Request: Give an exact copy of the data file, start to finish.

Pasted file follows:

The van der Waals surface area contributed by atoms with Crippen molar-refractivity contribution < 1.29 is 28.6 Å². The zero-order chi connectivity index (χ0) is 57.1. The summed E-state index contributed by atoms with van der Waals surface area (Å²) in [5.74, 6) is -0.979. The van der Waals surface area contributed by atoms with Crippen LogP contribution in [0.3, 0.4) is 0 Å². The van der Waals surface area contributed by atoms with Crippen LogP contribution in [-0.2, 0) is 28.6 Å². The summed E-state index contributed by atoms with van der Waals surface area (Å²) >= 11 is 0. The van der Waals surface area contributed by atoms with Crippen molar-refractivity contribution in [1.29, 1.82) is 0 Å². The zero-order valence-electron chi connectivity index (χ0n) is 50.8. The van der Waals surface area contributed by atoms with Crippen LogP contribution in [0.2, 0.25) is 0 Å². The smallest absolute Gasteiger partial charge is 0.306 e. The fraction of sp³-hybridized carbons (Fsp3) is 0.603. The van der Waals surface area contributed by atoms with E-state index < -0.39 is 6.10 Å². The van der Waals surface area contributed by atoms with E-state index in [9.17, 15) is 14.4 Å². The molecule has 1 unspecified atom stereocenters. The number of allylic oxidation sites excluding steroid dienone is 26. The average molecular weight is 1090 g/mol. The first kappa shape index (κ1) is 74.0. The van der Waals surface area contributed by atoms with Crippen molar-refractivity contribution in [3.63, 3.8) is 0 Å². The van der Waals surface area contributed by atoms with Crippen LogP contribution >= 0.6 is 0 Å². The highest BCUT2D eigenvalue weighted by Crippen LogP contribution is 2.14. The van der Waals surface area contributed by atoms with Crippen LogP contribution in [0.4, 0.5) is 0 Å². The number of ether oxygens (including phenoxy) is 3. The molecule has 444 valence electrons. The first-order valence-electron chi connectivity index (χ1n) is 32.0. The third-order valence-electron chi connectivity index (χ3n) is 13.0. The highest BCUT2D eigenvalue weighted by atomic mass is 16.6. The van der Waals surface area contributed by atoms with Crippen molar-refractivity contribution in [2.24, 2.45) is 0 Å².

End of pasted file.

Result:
The van der Waals surface area contributed by atoms with Crippen molar-refractivity contribution < 1.29 is 28.6 Å². The zero-order chi connectivity index (χ0) is 57.1. The summed E-state index contributed by atoms with van der Waals surface area (Å²) in [5.74, 6) is -0.979. The van der Waals surface area contributed by atoms with Crippen LogP contribution in [0.3, 0.4) is 0 Å². The van der Waals surface area contributed by atoms with Crippen LogP contribution in [-0.2, 0) is 28.6 Å². The summed E-state index contributed by atoms with van der Waals surface area (Å²) >= 11 is 0. The van der Waals surface area contributed by atoms with Crippen molar-refractivity contribution in [1.29, 1.82) is 0 Å². The zero-order valence-electron chi connectivity index (χ0n) is 50.8. The van der Waals surface area contributed by atoms with Crippen LogP contribution in [0.2, 0.25) is 0 Å². The smallest absolute Gasteiger partial charge is 0.306 e. The fraction of sp³-hybridized carbons (Fsp3) is 0.603. The van der Waals surface area contributed by atoms with E-state index < -0.39 is 6.10 Å². The van der Waals surface area contributed by atoms with E-state index in [9.17, 15) is 14.4 Å². The molecule has 1 unspecified atom stereocenters. The number of allylic oxidation sites excluding steroid dienone is 26. The average molecular weight is 1090 g/mol. The first kappa shape index (κ1) is 74.0. The van der Waals surface area contributed by atoms with Crippen molar-refractivity contribution in [3.63, 3.8) is 0 Å². The van der Waals surface area contributed by atoms with Crippen LogP contribution >= 0.6 is 0 Å². The highest BCUT2D eigenvalue weighted by Crippen LogP contribution is 2.14. The van der Waals surface area contributed by atoms with Crippen LogP contribution in [0.4, 0.5) is 0 Å². The number of ether oxygens (including phenoxy) is 3. The molecule has 444 valence electrons. The first-order valence-electron chi connectivity index (χ1n) is 32.0. The third-order valence-electron chi connectivity index (χ3n) is 13.0. The highest BCUT2D eigenvalue weighted by atomic mass is 16.6. The van der Waals surface area contributed by atoms with Crippen molar-refractivity contribution in [2.24, 2.45) is 0 Å².